Bethany Christian Schools receives Green Ribbon Schools Award

GOSHEN, Ind. -

Bethany Christian Schools in Goshen received the US Department of Education's Green Ribbon Schools Award for its environmental and educational programs.

The school was recognized for its commitment to reducing the school's environmental impact and its unique educational programs that focus on the health and well-being of its students.

Nationwide, 63 schools received the 2017 Green Ribbon Schools Award.

Indiana Superintendent of Public Instruction Dr. Jennifer McCormick congratulated Bethany Christian and Burris Laboratory, the other Indiana school to receive the award.

“Preparing children for a bright and active future means teaching lessons both inside and outside the classroom,” said Dr. McCormick in a press release. “Both Burris Laboratory and Bethany Christian have created an atmosphere that stresses the importance of personal and external sustainability through physical wellbeing and environmental care and concern. I personally congratulate these schools for being recipients of this award.”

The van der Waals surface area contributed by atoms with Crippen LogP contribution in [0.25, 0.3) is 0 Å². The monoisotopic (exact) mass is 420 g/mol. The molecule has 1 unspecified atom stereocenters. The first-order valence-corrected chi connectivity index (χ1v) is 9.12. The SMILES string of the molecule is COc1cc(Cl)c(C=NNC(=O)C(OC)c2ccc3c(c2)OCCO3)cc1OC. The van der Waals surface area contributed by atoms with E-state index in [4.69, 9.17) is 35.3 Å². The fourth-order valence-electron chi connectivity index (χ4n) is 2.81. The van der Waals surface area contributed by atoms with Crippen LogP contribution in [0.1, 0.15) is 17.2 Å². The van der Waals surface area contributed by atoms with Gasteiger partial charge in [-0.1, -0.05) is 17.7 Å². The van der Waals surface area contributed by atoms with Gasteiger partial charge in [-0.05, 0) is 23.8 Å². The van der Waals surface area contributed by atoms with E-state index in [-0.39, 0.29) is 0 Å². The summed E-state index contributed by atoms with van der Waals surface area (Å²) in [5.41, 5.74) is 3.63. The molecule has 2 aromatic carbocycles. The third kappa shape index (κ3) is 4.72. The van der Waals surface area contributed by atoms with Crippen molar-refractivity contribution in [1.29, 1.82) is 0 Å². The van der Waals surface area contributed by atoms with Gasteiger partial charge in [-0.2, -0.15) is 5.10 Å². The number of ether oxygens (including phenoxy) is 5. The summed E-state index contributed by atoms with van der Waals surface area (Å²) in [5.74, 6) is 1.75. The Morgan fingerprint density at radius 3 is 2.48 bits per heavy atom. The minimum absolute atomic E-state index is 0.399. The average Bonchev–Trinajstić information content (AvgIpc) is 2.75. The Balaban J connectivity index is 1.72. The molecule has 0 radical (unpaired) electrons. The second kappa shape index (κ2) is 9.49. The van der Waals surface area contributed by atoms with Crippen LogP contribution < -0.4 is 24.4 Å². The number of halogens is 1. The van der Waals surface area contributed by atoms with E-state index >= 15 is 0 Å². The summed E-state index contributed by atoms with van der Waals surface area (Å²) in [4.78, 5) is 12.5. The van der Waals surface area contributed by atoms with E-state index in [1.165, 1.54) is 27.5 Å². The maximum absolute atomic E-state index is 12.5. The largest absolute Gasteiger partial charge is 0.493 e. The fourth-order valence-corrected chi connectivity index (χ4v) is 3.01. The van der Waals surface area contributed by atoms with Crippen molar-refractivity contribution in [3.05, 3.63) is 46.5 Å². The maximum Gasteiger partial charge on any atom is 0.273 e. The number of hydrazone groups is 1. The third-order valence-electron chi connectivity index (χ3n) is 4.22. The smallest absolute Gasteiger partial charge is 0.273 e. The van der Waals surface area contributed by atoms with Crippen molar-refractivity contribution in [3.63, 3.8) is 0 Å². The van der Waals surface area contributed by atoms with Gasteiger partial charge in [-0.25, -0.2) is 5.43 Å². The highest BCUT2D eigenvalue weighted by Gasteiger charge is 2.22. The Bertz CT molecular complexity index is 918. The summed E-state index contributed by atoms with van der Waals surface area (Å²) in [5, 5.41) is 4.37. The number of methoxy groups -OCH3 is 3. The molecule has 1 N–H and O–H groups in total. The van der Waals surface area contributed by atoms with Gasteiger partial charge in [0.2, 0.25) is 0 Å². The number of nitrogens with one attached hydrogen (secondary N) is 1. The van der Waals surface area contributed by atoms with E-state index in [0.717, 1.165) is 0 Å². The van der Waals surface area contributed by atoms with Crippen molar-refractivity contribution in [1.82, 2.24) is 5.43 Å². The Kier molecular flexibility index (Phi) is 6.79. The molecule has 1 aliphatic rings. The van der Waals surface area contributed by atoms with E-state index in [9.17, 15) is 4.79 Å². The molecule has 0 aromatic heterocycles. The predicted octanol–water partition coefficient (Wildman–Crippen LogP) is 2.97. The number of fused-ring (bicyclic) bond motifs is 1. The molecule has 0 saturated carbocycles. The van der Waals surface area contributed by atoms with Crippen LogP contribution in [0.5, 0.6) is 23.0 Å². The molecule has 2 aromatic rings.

Excerpt from Green Ribbon Schools 2017 report

Bethany Christian Schools is a parochial school housing fourth through 12th grades, located on the south side of Goshen, Ind. Since its inception in 1954, care for the environment and community, along with health and wellness, have been key components of the educational programming. Bethany has been recognized locally for its unique and innovative approaches, winning several awards and being covered on a regular basis by local media.

In 2014, Bethany embarked on a capital campaign focusing on three areas: technology, finances, and environment / energy. The third aspect of this campaign made possible the installation of roof insulation and a full-fledged HVAC system in the old portion of the building to improve indoor air quality and heating efficiencies; a geothermal wellfield for operation of the HVAC system; a 3.6-